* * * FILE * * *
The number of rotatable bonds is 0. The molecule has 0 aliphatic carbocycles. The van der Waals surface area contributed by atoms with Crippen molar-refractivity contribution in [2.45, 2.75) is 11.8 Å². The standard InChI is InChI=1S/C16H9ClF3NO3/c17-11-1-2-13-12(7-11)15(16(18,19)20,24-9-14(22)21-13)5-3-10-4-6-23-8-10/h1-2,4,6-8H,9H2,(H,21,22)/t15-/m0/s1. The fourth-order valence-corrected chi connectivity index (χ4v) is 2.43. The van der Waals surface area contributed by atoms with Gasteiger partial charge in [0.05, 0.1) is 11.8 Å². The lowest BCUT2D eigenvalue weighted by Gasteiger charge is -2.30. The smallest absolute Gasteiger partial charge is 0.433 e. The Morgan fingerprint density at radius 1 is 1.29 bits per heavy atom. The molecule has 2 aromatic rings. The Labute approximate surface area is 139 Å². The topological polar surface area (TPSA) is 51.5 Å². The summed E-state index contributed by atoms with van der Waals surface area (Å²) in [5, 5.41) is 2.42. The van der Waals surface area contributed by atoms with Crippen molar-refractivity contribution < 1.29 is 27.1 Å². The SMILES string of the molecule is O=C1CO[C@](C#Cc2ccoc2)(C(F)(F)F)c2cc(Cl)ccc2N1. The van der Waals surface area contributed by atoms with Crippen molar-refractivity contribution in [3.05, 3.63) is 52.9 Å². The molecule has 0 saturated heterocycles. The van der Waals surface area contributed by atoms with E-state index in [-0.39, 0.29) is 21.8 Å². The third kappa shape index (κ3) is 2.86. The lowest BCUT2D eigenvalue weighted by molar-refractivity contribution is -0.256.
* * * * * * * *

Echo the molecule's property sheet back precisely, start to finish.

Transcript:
The number of rotatable bonds is 0. The molecule has 0 aliphatic carbocycles. The van der Waals surface area contributed by atoms with Crippen molar-refractivity contribution in [2.45, 2.75) is 11.8 Å². The standard InChI is InChI=1S/C16H9ClF3NO3/c17-11-1-2-13-12(7-11)15(16(18,19)20,24-9-14(22)21-13)5-3-10-4-6-23-8-10/h1-2,4,6-8H,9H2,(H,21,22)/t15-/m0/s1. The fourth-order valence-corrected chi connectivity index (χ4v) is 2.43. The van der Waals surface area contributed by atoms with Gasteiger partial charge in [0.05, 0.1) is 11.8 Å². The lowest BCUT2D eigenvalue weighted by Gasteiger charge is -2.30. The smallest absolute Gasteiger partial charge is 0.433 e. The Morgan fingerprint density at radius 1 is 1.29 bits per heavy atom. The molecule has 2 aromatic rings. The Labute approximate surface area is 139 Å². The topological polar surface area (TPSA) is 51.5 Å². The summed E-state index contributed by atoms with van der Waals surface area (Å²) in [5, 5.41) is 2.42. The van der Waals surface area contributed by atoms with Crippen molar-refractivity contribution < 1.29 is 27.1 Å². The SMILES string of the molecule is O=C1CO[C@](C#Cc2ccoc2)(C(F)(F)F)c2cc(Cl)ccc2N1. The van der Waals surface area contributed by atoms with Crippen molar-refractivity contribution in [3.05, 3.63) is 52.9 Å². The molecule has 0 saturated heterocycles. The van der Waals surface area contributed by atoms with E-state index in [-0.39, 0.29) is 21.8 Å². The third kappa shape index (κ3) is 2.86. The lowest BCUT2D eigenvalue weighted by molar-refractivity contribution is -0.256.